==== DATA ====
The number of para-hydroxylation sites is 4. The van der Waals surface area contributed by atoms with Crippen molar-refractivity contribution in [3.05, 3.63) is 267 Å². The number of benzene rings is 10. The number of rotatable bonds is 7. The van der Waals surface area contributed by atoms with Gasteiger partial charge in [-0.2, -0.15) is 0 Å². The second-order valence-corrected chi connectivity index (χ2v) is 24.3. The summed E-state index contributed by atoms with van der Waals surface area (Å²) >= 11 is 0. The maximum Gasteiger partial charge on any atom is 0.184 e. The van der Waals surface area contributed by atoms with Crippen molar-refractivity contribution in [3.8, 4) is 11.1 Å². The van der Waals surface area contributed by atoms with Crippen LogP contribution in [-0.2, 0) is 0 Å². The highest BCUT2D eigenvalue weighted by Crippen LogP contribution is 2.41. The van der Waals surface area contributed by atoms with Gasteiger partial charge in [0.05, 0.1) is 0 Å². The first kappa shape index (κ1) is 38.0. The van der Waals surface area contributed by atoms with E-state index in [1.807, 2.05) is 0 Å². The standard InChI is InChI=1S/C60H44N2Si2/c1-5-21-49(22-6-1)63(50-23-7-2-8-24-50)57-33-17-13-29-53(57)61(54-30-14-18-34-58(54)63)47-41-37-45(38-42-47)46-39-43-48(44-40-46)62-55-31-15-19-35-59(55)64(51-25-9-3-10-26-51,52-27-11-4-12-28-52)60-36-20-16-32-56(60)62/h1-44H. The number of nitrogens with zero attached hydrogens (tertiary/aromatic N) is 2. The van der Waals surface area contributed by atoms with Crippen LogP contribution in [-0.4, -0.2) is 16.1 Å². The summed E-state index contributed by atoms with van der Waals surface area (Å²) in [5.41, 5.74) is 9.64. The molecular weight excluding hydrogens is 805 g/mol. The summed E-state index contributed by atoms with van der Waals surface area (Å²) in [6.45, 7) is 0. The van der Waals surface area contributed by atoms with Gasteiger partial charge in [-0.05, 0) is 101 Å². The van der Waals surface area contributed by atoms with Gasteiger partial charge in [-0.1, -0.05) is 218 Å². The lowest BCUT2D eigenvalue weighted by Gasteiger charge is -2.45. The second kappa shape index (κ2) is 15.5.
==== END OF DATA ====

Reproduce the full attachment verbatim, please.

The number of para-hydroxylation sites is 4. The van der Waals surface area contributed by atoms with Crippen molar-refractivity contribution in [3.05, 3.63) is 267 Å². The number of benzene rings is 10. The number of rotatable bonds is 7. The van der Waals surface area contributed by atoms with Gasteiger partial charge in [-0.2, -0.15) is 0 Å². The second-order valence-corrected chi connectivity index (χ2v) is 24.3. The summed E-state index contributed by atoms with van der Waals surface area (Å²) >= 11 is 0. The maximum Gasteiger partial charge on any atom is 0.184 e. The van der Waals surface area contributed by atoms with Crippen molar-refractivity contribution in [3.8, 4) is 11.1 Å². The van der Waals surface area contributed by atoms with Crippen LogP contribution in [-0.2, 0) is 0 Å². The highest BCUT2D eigenvalue weighted by Crippen LogP contribution is 2.41. The van der Waals surface area contributed by atoms with Gasteiger partial charge in [0.05, 0.1) is 0 Å². The first kappa shape index (κ1) is 38.0. The van der Waals surface area contributed by atoms with E-state index in [1.807, 2.05) is 0 Å². The standard InChI is InChI=1S/C60H44N2Si2/c1-5-21-49(22-6-1)63(50-23-7-2-8-24-50)57-33-17-13-29-53(57)61(54-30-14-18-34-58(54)63)47-41-37-45(38-42-47)46-39-43-48(44-40-46)62-55-31-15-19-35-59(55)64(51-25-9-3-10-26-51,52-27-11-4-12-28-52)60-36-20-16-32-56(60)62/h1-44H. The number of nitrogens with zero attached hydrogens (tertiary/aromatic N) is 2. The van der Waals surface area contributed by atoms with Crippen LogP contribution in [-0.4, -0.2) is 16.1 Å². The summed E-state index contributed by atoms with van der Waals surface area (Å²) in [5.41, 5.74) is 9.64. The molecular weight excluding hydrogens is 805 g/mol. The summed E-state index contributed by atoms with van der Waals surface area (Å²) in [6.45, 7) is 0. The van der Waals surface area contributed by atoms with Gasteiger partial charge in [-0.05, 0) is 101 Å². The van der Waals surface area contributed by atoms with Gasteiger partial charge in [-0.1, -0.05) is 218 Å². The lowest BCUT2D eigenvalue weighted by Gasteiger charge is -2.45. The second kappa shape index (κ2) is 15.5.